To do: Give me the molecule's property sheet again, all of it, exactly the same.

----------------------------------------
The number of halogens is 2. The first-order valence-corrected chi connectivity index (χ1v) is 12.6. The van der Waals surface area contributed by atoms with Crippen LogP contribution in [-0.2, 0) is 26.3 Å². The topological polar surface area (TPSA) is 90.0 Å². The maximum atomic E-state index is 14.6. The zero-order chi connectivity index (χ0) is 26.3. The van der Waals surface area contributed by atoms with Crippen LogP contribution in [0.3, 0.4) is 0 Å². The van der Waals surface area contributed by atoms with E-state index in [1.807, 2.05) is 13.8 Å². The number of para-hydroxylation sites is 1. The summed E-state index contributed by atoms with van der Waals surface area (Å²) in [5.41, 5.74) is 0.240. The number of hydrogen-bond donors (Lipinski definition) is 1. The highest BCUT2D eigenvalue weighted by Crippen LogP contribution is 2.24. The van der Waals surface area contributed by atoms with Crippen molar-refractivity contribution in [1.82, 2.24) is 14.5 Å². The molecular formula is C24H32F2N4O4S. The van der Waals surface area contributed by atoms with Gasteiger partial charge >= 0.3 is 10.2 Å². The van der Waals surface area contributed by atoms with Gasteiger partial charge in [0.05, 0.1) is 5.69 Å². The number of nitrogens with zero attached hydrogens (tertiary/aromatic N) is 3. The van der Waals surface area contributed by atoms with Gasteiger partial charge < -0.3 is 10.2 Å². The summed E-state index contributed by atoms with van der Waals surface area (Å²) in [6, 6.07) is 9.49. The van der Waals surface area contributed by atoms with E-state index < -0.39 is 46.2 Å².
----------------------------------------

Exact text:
The number of halogens is 2. The first-order valence-corrected chi connectivity index (χ1v) is 12.6. The van der Waals surface area contributed by atoms with Crippen LogP contribution in [-0.2, 0) is 26.3 Å². The topological polar surface area (TPSA) is 90.0 Å². The maximum atomic E-state index is 14.6. The zero-order chi connectivity index (χ0) is 26.3. The van der Waals surface area contributed by atoms with Crippen LogP contribution in [0.3, 0.4) is 0 Å². The van der Waals surface area contributed by atoms with E-state index in [1.807, 2.05) is 13.8 Å². The number of para-hydroxylation sites is 1. The summed E-state index contributed by atoms with van der Waals surface area (Å²) in [5.41, 5.74) is 0.240. The number of hydrogen-bond donors (Lipinski definition) is 1. The highest BCUT2D eigenvalue weighted by Crippen LogP contribution is 2.24. The van der Waals surface area contributed by atoms with Crippen molar-refractivity contribution in [1.82, 2.24) is 14.5 Å². The molecular formula is C24H32F2N4O4S. The van der Waals surface area contributed by atoms with Gasteiger partial charge >= 0.3 is 10.2 Å². The van der Waals surface area contributed by atoms with Gasteiger partial charge in [0.05, 0.1) is 5.69 Å². The number of nitrogens with zero attached hydrogens (tertiary/aromatic N) is 3. The van der Waals surface area contributed by atoms with Gasteiger partial charge < -0.3 is 10.2 Å². The summed E-state index contributed by atoms with van der Waals surface area (Å²) in [6, 6.07) is 9.49. The van der Waals surface area contributed by atoms with E-state index < -0.39 is 46.2 Å².